In 1948, Sam Chrys opened C&K grocery in the primarily Greek neighborhood now known as the Byzantine-Latino Quarter. He originally imported foods from Greece. As adjacent space gradually became available, Sam’s son Chrys S. Chrys, who inherited the business, expanded to include a restaurant (1984) and dining room (1998). Today, Papa Cristo’s Taverna probably offers the finest example of affordably-priced Greek comfort food in the city.
The demographics of the neighborhood have shifted radically over the years and today, the Byzantine-Latino Quarter primarily houses Latinos. The only high-profile remnants of the neighborhood’s past are Papa Cristo’s and The St. Sophia Greek Orthodox Church across the street.
Their menu includes grilled Octapodakia, Macaronia (Greek spaghetti) with burnt butter and ground Kefalotiri cheese, Souvlaki (marinated lamb skewers), Loukaniko (Greek sausage), whole grilled fish, lamb chops and roasted lamb with rice and green beans. For health-nuts, there are less flavorful but still viable options like chicken gyro patties, a half-chicken with “Papa’s red rub” and appetizers such as hummus and vegetarian grape leaves.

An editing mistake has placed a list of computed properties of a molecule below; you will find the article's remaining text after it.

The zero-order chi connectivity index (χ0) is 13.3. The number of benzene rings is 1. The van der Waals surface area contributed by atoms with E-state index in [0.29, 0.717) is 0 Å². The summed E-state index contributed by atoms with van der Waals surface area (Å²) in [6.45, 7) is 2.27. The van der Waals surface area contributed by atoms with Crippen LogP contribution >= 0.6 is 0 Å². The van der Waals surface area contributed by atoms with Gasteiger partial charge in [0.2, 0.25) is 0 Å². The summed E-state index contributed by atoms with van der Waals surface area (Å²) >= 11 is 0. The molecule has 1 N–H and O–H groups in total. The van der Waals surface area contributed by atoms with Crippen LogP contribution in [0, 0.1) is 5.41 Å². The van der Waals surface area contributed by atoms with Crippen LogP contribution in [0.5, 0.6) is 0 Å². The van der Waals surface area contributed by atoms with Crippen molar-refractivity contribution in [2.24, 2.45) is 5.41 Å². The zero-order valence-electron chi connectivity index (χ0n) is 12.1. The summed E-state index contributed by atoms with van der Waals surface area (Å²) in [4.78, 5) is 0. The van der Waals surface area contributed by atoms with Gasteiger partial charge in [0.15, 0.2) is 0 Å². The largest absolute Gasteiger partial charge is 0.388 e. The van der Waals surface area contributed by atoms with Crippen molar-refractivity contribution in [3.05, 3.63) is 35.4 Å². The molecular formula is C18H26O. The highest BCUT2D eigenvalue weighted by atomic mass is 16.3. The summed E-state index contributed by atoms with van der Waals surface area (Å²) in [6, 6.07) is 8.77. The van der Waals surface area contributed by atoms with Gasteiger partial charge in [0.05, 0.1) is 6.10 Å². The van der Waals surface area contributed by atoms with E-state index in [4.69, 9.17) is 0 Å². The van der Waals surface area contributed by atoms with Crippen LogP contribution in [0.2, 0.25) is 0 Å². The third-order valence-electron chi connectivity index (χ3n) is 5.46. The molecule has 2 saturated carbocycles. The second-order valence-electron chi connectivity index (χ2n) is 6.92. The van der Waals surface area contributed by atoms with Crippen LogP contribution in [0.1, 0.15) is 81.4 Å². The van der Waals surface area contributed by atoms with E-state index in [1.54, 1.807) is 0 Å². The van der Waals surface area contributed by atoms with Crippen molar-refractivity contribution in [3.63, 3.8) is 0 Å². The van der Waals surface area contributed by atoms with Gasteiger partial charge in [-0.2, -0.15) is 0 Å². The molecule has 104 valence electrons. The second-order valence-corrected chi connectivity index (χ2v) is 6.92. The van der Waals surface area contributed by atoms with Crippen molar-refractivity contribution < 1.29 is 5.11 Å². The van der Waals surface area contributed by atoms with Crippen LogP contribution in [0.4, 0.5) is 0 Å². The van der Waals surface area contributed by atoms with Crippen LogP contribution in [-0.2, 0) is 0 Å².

On the side of the deli counter, you’ll find shelves of baklava. When most people hear the word baklava, they envision sheets of syrupy phyllo sandwiching ground walnuts, but Papa Cristo’s shows that so much more is possible. Not only do they use different nuts, but they also incorporate several shapes in their repertoire, including “fingers.”
According to Valli Herman’s L.A. Times article from February 25, 2004, which was posted on the door, Chrys Chrys planned to add a Central American market selling “feta quesadillas” and “baklava-inspired tamales, filled with chopped walnuts and honey.” Either that concept disappeared before it started or my eyes are closed, because I didn’t see anything approaching those dishes anywhere in the establishment. If I ever got the chance to eat a baklava tamale, I sure as hell would have found it.
Next time I visit Papa Cristo’s, it will be to attend My Big Fat Greek Family-Style Dinner, a feast inspired by the hit movie with a similar name, which takes place every Thursday night and includes a belly dancer. For $18.95, there’s a Greek wine tasting at 6:30, followed by a dinner of appetizers, lamb, chicken, potatoes, green beans, drinks and dessert. Count me in and roll me out.
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